August 15, 2011


     My summer is done.  School has started, my lack of class attendance notwithstanding.  I began to look back over my summer with my wife.  "Wow, I didn't do anything."
     "Sure you did.  You went on your hiking trip, you....." my wife tried to reassure me.  But no, compared to last summer, I did very little by conventional measures.  To an outsider's eyes, it would appear that I sat and watched the grass grow all the while drinking a beer or three.  My wife became a little concerned at times.  There's a very fine, thin line between working through grief and wallowing in it.  And indeed, I did watch the grass grow.  I watched the bees buzz, the butterflies flutter by, and the birds sing, all the while drinking a beer or three.  And all the while, I pondered much about life and it's counterpart death.  I now truly understand what it means to 'work through grief.' 
      Knowing my time was short, I now intimately know what intense grief work requires.  I read deeply and richly about the process of dying and living.  Psychology, religion, medicine, classic literature, personal narrative - not content with any one viewpoint, I asked the meaning of dying and living from a number of authors and thinkers and doctors.  I thought and thunk and wrote and pondered and meditated and cried and lashed out in anger.  Dissecting a tornado, really.  My own son commented the other day to my wife only half jokingly, "well I can't believe dad's memory, you know his brain ain't all here lately."  So did it help?  At first, I was not sure.  After all, I often still feel like shit.  But grief work isn't necessarily about feeling better.  And so after sorting through some more issues surrounding the impending struggle of my dad, I can now say it absolutely helped.  Will I have more emotions to sort through during school?  Absolutely.  I am not so naive to thinking my grieving process done, nevermind the stresses of my dad's battle and my own school (med school is a wee bit stressful in its own right, even if I don't portray that).  Far from it.  It's not even been three months yet since my brother died.  A minimum of two years for a major loss like this sayeth every single book I read, be it from a layperson or grief counselor.  But I feel like I am better prepared and armed to process those feelings as they come.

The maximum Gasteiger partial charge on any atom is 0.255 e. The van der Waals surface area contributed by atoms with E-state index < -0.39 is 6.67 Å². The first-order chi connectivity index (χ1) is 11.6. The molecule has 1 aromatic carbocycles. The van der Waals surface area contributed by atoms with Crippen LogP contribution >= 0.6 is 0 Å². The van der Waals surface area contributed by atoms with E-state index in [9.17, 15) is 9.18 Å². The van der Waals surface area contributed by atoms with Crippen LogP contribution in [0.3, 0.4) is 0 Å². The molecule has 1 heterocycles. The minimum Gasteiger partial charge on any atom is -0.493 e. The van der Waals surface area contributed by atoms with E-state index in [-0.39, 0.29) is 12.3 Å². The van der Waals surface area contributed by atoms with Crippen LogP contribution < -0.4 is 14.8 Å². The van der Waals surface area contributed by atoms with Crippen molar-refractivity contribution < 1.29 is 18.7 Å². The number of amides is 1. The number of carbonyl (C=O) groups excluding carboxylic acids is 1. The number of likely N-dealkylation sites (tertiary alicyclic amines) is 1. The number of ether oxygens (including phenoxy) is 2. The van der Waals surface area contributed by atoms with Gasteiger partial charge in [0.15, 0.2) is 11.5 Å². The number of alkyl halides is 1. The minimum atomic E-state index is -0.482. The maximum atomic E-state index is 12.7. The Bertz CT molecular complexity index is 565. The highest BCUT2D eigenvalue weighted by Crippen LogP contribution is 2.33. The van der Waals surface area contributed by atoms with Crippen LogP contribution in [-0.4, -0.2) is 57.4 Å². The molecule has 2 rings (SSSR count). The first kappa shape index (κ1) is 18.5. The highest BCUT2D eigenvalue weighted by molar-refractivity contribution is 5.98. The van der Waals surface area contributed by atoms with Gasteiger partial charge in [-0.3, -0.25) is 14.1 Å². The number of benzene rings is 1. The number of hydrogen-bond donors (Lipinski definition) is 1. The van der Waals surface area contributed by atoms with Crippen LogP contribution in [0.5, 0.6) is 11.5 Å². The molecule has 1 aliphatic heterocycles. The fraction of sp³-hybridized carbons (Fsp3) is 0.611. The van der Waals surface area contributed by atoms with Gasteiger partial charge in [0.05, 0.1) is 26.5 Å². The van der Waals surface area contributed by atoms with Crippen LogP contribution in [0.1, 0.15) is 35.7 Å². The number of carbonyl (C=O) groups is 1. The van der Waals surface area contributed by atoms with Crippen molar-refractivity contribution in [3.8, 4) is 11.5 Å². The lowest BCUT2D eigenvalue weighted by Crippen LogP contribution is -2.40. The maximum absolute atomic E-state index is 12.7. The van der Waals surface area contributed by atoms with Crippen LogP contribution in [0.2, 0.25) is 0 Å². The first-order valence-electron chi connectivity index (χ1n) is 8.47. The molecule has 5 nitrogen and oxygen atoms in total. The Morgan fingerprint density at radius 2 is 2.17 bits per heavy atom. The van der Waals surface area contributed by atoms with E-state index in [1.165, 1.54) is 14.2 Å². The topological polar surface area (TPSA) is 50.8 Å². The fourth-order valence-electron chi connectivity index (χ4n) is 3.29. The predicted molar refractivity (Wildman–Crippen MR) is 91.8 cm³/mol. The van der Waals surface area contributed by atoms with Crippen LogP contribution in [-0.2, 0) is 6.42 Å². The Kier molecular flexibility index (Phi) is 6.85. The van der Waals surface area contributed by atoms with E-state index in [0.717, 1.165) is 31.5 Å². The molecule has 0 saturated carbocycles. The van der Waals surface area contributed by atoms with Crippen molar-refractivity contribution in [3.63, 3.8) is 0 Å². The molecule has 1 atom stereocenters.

So today, even though school has started, I trust my soul's intuition and extract one extra day of summer - to sit and watch the grass grow while drinking a beer or three and pondering the meaning of life.  I've earned the right to do that.  And even if I haven't, oh well, experience has taught me that I will do just fine with school anyways.


Steve Parker, M.D. said...

I had a dream last night. In it, I was given or shown proof that there is an afterlife. (I don't recall details at this point.)

I rarely have any emotion in a dream unless it's a nightmare, then I feel fear. Last night, I felt joy.

My belief in an afterlife comforts me in the face of death.


Isaac said...

Sounds like a pretty powerful dream.